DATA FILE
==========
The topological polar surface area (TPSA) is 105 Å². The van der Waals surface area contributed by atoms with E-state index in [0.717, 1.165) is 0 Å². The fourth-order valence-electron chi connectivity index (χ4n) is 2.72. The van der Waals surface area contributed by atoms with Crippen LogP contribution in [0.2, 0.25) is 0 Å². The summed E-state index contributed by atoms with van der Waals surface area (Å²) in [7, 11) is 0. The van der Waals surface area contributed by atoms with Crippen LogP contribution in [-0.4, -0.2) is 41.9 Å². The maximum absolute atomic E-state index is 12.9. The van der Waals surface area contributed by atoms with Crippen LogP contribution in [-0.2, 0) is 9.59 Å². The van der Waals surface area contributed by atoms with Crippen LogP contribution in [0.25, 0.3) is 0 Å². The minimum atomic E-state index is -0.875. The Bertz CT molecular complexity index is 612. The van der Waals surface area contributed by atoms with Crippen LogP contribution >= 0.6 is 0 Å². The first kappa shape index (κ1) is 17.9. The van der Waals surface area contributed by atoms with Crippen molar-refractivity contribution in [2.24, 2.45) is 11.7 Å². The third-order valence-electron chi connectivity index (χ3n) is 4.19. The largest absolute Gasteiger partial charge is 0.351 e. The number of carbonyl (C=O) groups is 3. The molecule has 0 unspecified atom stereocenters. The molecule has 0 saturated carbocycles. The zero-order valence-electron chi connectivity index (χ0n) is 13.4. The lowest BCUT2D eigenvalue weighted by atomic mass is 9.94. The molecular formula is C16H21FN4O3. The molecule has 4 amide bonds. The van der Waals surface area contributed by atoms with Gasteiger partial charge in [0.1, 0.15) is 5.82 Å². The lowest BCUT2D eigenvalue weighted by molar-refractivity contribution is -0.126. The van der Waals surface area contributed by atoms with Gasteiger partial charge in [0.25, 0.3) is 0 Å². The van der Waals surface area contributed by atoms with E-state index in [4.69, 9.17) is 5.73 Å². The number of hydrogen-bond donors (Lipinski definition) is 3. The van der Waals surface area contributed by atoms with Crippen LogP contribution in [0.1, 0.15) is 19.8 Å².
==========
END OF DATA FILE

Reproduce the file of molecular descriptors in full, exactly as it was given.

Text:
The topological polar surface area (TPSA) is 105 Å². The van der Waals surface area contributed by atoms with E-state index in [0.717, 1.165) is 0 Å². The fourth-order valence-electron chi connectivity index (χ4n) is 2.72. The van der Waals surface area contributed by atoms with Crippen LogP contribution in [0.2, 0.25) is 0 Å². The summed E-state index contributed by atoms with van der Waals surface area (Å²) in [7, 11) is 0. The van der Waals surface area contributed by atoms with Crippen LogP contribution in [-0.4, -0.2) is 41.9 Å². The maximum absolute atomic E-state index is 12.9. The van der Waals surface area contributed by atoms with Crippen LogP contribution in [-0.2, 0) is 9.59 Å². The van der Waals surface area contributed by atoms with Crippen LogP contribution in [0.25, 0.3) is 0 Å². The minimum atomic E-state index is -0.875. The Bertz CT molecular complexity index is 612. The van der Waals surface area contributed by atoms with Crippen LogP contribution >= 0.6 is 0 Å². The first kappa shape index (κ1) is 17.9. The van der Waals surface area contributed by atoms with Crippen molar-refractivity contribution in [2.24, 2.45) is 11.7 Å². The third-order valence-electron chi connectivity index (χ3n) is 4.19. The largest absolute Gasteiger partial charge is 0.351 e. The number of carbonyl (C=O) groups is 3. The molecule has 0 unspecified atom stereocenters. The molecule has 0 saturated carbocycles. The zero-order valence-electron chi connectivity index (χ0n) is 13.4. The lowest BCUT2D eigenvalue weighted by atomic mass is 9.94. The molecular formula is C16H21FN4O3. The molecule has 4 amide bonds. The van der Waals surface area contributed by atoms with Gasteiger partial charge in [0.1, 0.15) is 5.82 Å². The lowest BCUT2D eigenvalue weighted by molar-refractivity contribution is -0.126. The van der Waals surface area contributed by atoms with Gasteiger partial charge in [0.25, 0.3) is 0 Å². The van der Waals surface area contributed by atoms with E-state index in [4.69, 9.17) is 5.73 Å². The number of hydrogen-bond donors (Lipinski definition) is 3. The van der Waals surface area contributed by atoms with Crippen LogP contribution in [0.1, 0.15) is 19.8 Å².